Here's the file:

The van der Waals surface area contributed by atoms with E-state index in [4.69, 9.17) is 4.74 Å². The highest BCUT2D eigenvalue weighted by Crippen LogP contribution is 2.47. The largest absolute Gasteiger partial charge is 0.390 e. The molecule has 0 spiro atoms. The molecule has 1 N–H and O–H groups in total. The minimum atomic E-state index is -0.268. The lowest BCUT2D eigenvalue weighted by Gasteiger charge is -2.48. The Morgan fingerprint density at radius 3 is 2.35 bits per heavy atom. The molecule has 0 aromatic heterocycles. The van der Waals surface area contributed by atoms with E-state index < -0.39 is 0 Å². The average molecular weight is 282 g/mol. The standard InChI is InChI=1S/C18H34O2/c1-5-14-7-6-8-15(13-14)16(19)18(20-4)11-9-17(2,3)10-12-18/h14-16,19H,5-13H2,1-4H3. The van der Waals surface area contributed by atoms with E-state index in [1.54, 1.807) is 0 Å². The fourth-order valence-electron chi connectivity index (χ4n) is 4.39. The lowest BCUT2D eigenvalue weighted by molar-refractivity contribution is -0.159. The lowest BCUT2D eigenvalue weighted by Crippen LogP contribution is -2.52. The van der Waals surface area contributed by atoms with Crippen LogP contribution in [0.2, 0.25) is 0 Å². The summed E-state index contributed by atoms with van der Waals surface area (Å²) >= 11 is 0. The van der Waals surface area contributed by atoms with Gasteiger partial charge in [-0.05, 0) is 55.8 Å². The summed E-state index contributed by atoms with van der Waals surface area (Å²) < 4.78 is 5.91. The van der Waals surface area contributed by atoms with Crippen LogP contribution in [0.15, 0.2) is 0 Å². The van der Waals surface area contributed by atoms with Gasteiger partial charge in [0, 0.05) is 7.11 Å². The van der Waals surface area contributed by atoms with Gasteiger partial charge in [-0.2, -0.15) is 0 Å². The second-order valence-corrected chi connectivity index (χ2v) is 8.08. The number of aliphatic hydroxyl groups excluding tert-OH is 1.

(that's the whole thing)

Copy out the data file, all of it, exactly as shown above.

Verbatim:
The van der Waals surface area contributed by atoms with E-state index in [4.69, 9.17) is 4.74 Å². The highest BCUT2D eigenvalue weighted by Crippen LogP contribution is 2.47. The largest absolute Gasteiger partial charge is 0.390 e. The molecule has 0 spiro atoms. The molecule has 1 N–H and O–H groups in total. The minimum atomic E-state index is -0.268. The lowest BCUT2D eigenvalue weighted by Gasteiger charge is -2.48. The Morgan fingerprint density at radius 3 is 2.35 bits per heavy atom. The molecule has 0 aromatic heterocycles. The van der Waals surface area contributed by atoms with E-state index < -0.39 is 0 Å². The average molecular weight is 282 g/mol. The standard InChI is InChI=1S/C18H34O2/c1-5-14-7-6-8-15(13-14)16(19)18(20-4)11-9-17(2,3)10-12-18/h14-16,19H,5-13H2,1-4H3. The van der Waals surface area contributed by atoms with E-state index in [1.54, 1.807) is 0 Å². The fourth-order valence-electron chi connectivity index (χ4n) is 4.39. The lowest BCUT2D eigenvalue weighted by molar-refractivity contribution is -0.159. The lowest BCUT2D eigenvalue weighted by Crippen LogP contribution is -2.52. The van der Waals surface area contributed by atoms with Crippen LogP contribution in [0.2, 0.25) is 0 Å². The summed E-state index contributed by atoms with van der Waals surface area (Å²) >= 11 is 0. The van der Waals surface area contributed by atoms with Gasteiger partial charge in [-0.05, 0) is 55.8 Å². The summed E-state index contributed by atoms with van der Waals surface area (Å²) < 4.78 is 5.91. The van der Waals surface area contributed by atoms with Crippen LogP contribution in [0.15, 0.2) is 0 Å². The van der Waals surface area contributed by atoms with Gasteiger partial charge in [0, 0.05) is 7.11 Å². The van der Waals surface area contributed by atoms with Gasteiger partial charge in [-0.2, -0.15) is 0 Å². The second-order valence-corrected chi connectivity index (χ2v) is 8.08. The number of aliphatic hydroxyl groups excluding tert-OH is 1.